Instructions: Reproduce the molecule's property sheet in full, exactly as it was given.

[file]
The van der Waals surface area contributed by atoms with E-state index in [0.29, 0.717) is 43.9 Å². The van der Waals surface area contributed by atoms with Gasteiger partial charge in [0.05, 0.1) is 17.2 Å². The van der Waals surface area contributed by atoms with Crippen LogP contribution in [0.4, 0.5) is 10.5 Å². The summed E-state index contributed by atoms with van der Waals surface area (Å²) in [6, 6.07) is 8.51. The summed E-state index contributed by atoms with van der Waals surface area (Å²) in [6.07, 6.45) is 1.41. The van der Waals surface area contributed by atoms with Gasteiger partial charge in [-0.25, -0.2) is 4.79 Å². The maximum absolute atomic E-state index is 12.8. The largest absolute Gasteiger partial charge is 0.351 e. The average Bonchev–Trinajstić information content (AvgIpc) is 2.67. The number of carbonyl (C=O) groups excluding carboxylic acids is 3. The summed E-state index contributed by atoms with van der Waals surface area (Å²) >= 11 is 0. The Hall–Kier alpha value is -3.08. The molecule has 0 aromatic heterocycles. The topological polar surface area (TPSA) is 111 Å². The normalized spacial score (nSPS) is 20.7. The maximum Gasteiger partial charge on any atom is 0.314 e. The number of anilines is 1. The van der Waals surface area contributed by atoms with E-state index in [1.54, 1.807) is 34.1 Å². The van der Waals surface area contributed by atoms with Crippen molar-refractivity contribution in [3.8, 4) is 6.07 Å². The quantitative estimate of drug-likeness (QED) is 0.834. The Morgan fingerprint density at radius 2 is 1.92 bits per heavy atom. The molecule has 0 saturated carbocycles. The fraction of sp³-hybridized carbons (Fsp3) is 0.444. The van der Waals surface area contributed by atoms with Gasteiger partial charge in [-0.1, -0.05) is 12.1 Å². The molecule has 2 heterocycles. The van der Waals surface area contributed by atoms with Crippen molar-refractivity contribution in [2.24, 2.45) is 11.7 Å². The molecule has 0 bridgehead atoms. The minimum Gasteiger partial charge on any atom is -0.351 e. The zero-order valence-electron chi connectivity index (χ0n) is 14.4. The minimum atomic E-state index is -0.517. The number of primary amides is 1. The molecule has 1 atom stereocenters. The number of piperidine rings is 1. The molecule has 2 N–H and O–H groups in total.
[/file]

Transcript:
The van der Waals surface area contributed by atoms with E-state index in [0.29, 0.717) is 43.9 Å². The van der Waals surface area contributed by atoms with Gasteiger partial charge in [0.05, 0.1) is 17.2 Å². The van der Waals surface area contributed by atoms with Crippen LogP contribution in [0.4, 0.5) is 10.5 Å². The summed E-state index contributed by atoms with van der Waals surface area (Å²) in [6, 6.07) is 8.51. The summed E-state index contributed by atoms with van der Waals surface area (Å²) in [6.07, 6.45) is 1.41. The van der Waals surface area contributed by atoms with Gasteiger partial charge in [-0.25, -0.2) is 4.79 Å². The maximum absolute atomic E-state index is 12.8. The largest absolute Gasteiger partial charge is 0.351 e. The average Bonchev–Trinajstić information content (AvgIpc) is 2.67. The number of carbonyl (C=O) groups excluding carboxylic acids is 3. The summed E-state index contributed by atoms with van der Waals surface area (Å²) >= 11 is 0. The Hall–Kier alpha value is -3.08. The molecule has 0 aromatic heterocycles. The topological polar surface area (TPSA) is 111 Å². The normalized spacial score (nSPS) is 20.7. The maximum Gasteiger partial charge on any atom is 0.314 e. The number of anilines is 1. The van der Waals surface area contributed by atoms with E-state index in [1.54, 1.807) is 34.1 Å². The van der Waals surface area contributed by atoms with Crippen molar-refractivity contribution in [3.8, 4) is 6.07 Å². The quantitative estimate of drug-likeness (QED) is 0.834. The Morgan fingerprint density at radius 2 is 1.92 bits per heavy atom. The molecule has 0 saturated carbocycles. The fraction of sp³-hybridized carbons (Fsp3) is 0.444. The van der Waals surface area contributed by atoms with Gasteiger partial charge in [-0.1, -0.05) is 12.1 Å². The molecule has 2 heterocycles. The van der Waals surface area contributed by atoms with Crippen molar-refractivity contribution in [2.24, 2.45) is 11.7 Å². The molecule has 0 bridgehead atoms. The minimum Gasteiger partial charge on any atom is -0.351 e. The zero-order valence-electron chi connectivity index (χ0n) is 14.4. The minimum atomic E-state index is -0.517. The number of primary amides is 1. The molecule has 1 atom stereocenters. The number of piperidine rings is 1. The molecule has 2 N–H and O–H groups in total.